By building the next block of transactions on one which came before, a network is able to come to a consensus of which transactions are valid. Proof-of-work algorithms are therefore also referred to as a consensus mechanism.

Other examples of consensus mechanisms is proof-of-stake and Istanbul Byzantine Fault Tolerance, but this article is only going to look only at proof-of-work algorithms, and how they compare.

Among the factors mentioned below will be resistance to mining hardware based on application specific integrated circuits (ASICs).

Application-specific integrated circuits, as the name implies, are chips designed for a specific use, as opposed to general-purpose computers. In the case of blockchains, they are chips designed to perform the calculations of a particular proof-of-work algorithm as efficiently as possible.

Criticism of ASICs is that they are expensive and make it difficult for people to participate in mining a blockchain without a significant capital investment. They also skew the ability mine a particular coin in favour of companies who can develop their own ASICs.

While some mining algorithms are designed with ASIC resistance in mind, it is worth keeping in mind the comments the lead developer of Sia made earlier this year: “At the end of the day, you will always be able to create custom hardware that can outperform general purpose hardware.”

SHA–256 — Bitcoin, Bitcoin Cash

What better place to start with a comparison of algorithms than where the cryptocurrency craze all began — Bitcoin.

The Secure Hash Algorithms are a family of cryptographic hashing functions published by the National Institute of Standards and Technology.

Short for Secure Hash Algorithm, the first variants of the SHA family, SHA–0, SHA–1 and SHA–2, were developed by the U.S. National Security Agency. SHA–256 and its bigger brother, SHA–512, are part of the SHA–2 family.

SHA–256 is not designed to be ASIC resistant, and ASICs to mine Bitcoin are readily available.

Scrypt — Litecoin, Dogecoin, Neo

Scrypt was designed to make it more difficult for specialised hardware like ASICs to be used to crack passwords that were hashed using the algorithm.

It did this by using a large amount of memory compared to similar functions, making it more expensive for an attacker to target.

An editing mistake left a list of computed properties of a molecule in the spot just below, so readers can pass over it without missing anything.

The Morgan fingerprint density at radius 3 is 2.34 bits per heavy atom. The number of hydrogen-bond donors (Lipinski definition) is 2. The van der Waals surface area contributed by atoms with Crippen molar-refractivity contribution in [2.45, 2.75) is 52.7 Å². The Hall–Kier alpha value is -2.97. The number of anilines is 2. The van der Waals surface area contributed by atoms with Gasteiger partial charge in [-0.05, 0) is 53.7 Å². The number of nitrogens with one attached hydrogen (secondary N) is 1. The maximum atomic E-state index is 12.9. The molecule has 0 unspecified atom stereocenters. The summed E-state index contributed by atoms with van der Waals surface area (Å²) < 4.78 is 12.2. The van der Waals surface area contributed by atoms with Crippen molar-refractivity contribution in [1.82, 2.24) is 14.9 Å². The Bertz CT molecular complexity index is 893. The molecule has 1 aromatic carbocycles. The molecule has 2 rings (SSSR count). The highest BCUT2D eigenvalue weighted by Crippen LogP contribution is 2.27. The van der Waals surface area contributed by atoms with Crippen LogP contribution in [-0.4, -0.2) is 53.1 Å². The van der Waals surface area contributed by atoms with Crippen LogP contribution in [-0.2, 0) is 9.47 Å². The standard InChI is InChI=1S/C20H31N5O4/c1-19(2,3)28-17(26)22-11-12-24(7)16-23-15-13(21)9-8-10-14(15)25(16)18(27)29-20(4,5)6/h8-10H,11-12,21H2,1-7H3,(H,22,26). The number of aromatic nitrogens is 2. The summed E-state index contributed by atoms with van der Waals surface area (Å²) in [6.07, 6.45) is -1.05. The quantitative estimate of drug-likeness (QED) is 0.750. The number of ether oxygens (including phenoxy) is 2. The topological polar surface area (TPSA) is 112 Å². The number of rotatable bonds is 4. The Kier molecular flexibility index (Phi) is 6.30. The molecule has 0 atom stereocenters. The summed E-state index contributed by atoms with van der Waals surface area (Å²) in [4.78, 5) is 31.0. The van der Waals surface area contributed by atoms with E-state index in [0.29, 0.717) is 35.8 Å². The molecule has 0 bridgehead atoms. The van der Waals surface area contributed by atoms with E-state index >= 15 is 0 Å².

However ASIC-based miners for cryptocurrencies which use Scrypt, like Litecoin, have been available since at least 2014.

Ethash — Ethereum, Ethereum Classic

Ethereum’s proof-of-work algorithm is a modified version of Dagger-Hashimoto, which was designed to be memory hard and ASIC resistant.

This means it tends to favour graphics cards with higher memory bandwidth, and has been the domain of people who want to mine a cryptocurrency with standard computer hardware (like high-end graphics cards) rather than specialised components.

Bitmain has produced a specialised Ethereum miner, but the creator of the platform, Vitalik Buterin, surmises that the “ASIC” is just an optimised regular computer with non-essential components stripped out.

Equihash — Zcash, ZenCash, Bitcoin Gold

Similar to Ethereum, the developers of Zcash created a memory-oriented proof-of-work algorithm for their cryptocurrency to make it ASIC resistant.

It uses Blake2b in the proof-of-work, and as a key-derivation function.

Bitmain has sold ASICs for Equihash, defeating its originally stated goal of democratising mining, rather than having it limited to only those who could afford specialised gear.

Blake, Blake2, and Blake2b — Siacoin, Decred

Blake was an entry into the competition by the U.S. National Institute of Standards and Technology for a new SHA algorithm to complement its older SHA-1 and SHA-2 standards.

It made it to the final round, but ultimately lost to Keccak.

The algorithm is fast, and was not designed specifically with resistance to ASIC mining in mind.

Bitmain has released as ASIC miner for Blake2b-based coins. The developers of Siacoin themselves also launched an ASIC project called Obelisk about a year ago, and reported in detail about their findings of the state of the mining space.

Keccak — SmartCash, MaxCoin

Keccak won a competition in 2012 to become SHA–3, the next variant of the Secure Hash Algorithms family.

It proved to be faster than all other entrants to the competition, and faster than SHA–2 and SHA–1.

While Keccak was not designed to resist ASIC mining, it was built to resist cryptanalysis and brute-force attacks with specialised hardware like ASICs.

Keccak is therefore currently considered ASIC resistant, and there are no ASICs on the open market which target the algorithm.

CryptoNight — Monero, Bytecoin